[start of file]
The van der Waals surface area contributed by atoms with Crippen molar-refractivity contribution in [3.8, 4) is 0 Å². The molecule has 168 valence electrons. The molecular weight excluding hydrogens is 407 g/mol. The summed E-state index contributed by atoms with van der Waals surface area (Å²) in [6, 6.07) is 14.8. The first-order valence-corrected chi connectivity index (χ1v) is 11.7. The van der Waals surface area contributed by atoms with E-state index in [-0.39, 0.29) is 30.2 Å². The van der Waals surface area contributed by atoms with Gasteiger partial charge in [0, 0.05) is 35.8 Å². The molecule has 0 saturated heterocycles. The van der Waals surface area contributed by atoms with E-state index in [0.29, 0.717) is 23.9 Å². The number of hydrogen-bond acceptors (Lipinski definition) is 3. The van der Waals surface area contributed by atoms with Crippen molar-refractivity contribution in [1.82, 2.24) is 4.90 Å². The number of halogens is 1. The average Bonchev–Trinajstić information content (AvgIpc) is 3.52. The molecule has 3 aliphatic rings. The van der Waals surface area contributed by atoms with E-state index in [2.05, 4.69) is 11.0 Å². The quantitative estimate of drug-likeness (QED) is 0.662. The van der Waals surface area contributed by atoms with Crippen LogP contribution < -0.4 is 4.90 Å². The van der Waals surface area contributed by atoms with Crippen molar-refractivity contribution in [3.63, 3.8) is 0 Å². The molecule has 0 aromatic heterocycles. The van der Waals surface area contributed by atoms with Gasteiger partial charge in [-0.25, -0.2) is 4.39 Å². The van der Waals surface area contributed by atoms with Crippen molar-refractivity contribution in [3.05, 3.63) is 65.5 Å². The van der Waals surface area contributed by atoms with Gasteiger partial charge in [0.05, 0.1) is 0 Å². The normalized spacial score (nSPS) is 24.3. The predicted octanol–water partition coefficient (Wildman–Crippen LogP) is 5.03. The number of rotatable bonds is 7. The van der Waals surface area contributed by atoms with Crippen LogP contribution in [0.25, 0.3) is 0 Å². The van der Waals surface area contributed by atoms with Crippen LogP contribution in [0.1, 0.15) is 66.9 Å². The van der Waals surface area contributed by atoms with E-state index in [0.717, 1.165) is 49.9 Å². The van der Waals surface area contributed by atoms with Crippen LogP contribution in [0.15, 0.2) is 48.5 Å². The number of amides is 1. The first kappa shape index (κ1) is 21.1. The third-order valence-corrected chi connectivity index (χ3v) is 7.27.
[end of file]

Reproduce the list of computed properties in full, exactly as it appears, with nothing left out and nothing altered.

The van der Waals surface area contributed by atoms with Crippen molar-refractivity contribution in [3.8, 4) is 0 Å². The molecule has 168 valence electrons. The molecular weight excluding hydrogens is 407 g/mol. The summed E-state index contributed by atoms with van der Waals surface area (Å²) in [6, 6.07) is 14.8. The first-order valence-corrected chi connectivity index (χ1v) is 11.7. The van der Waals surface area contributed by atoms with E-state index in [-0.39, 0.29) is 30.2 Å². The van der Waals surface area contributed by atoms with Gasteiger partial charge in [0, 0.05) is 35.8 Å². The molecule has 0 saturated heterocycles. The van der Waals surface area contributed by atoms with E-state index in [0.29, 0.717) is 23.9 Å². The number of hydrogen-bond acceptors (Lipinski definition) is 3. The van der Waals surface area contributed by atoms with Crippen molar-refractivity contribution in [1.82, 2.24) is 4.90 Å². The number of halogens is 1. The average Bonchev–Trinajstić information content (AvgIpc) is 3.52. The molecule has 3 aliphatic rings. The van der Waals surface area contributed by atoms with E-state index in [2.05, 4.69) is 11.0 Å². The quantitative estimate of drug-likeness (QED) is 0.662. The van der Waals surface area contributed by atoms with Crippen LogP contribution < -0.4 is 4.90 Å². The van der Waals surface area contributed by atoms with Crippen molar-refractivity contribution in [3.63, 3.8) is 0 Å². The molecule has 0 aromatic heterocycles. The van der Waals surface area contributed by atoms with Gasteiger partial charge in [-0.25, -0.2) is 4.39 Å². The van der Waals surface area contributed by atoms with Crippen molar-refractivity contribution in [3.05, 3.63) is 65.5 Å². The van der Waals surface area contributed by atoms with Gasteiger partial charge in [0.05, 0.1) is 0 Å². The normalized spacial score (nSPS) is 24.3. The predicted octanol–water partition coefficient (Wildman–Crippen LogP) is 5.03. The number of rotatable bonds is 7. The van der Waals surface area contributed by atoms with Crippen LogP contribution in [0.25, 0.3) is 0 Å². The van der Waals surface area contributed by atoms with Crippen LogP contribution in [0.1, 0.15) is 66.9 Å². The van der Waals surface area contributed by atoms with E-state index in [0.717, 1.165) is 49.9 Å². The van der Waals surface area contributed by atoms with Crippen LogP contribution in [0.15, 0.2) is 48.5 Å². The number of amides is 1. The first kappa shape index (κ1) is 21.1. The third-order valence-corrected chi connectivity index (χ3v) is 7.27.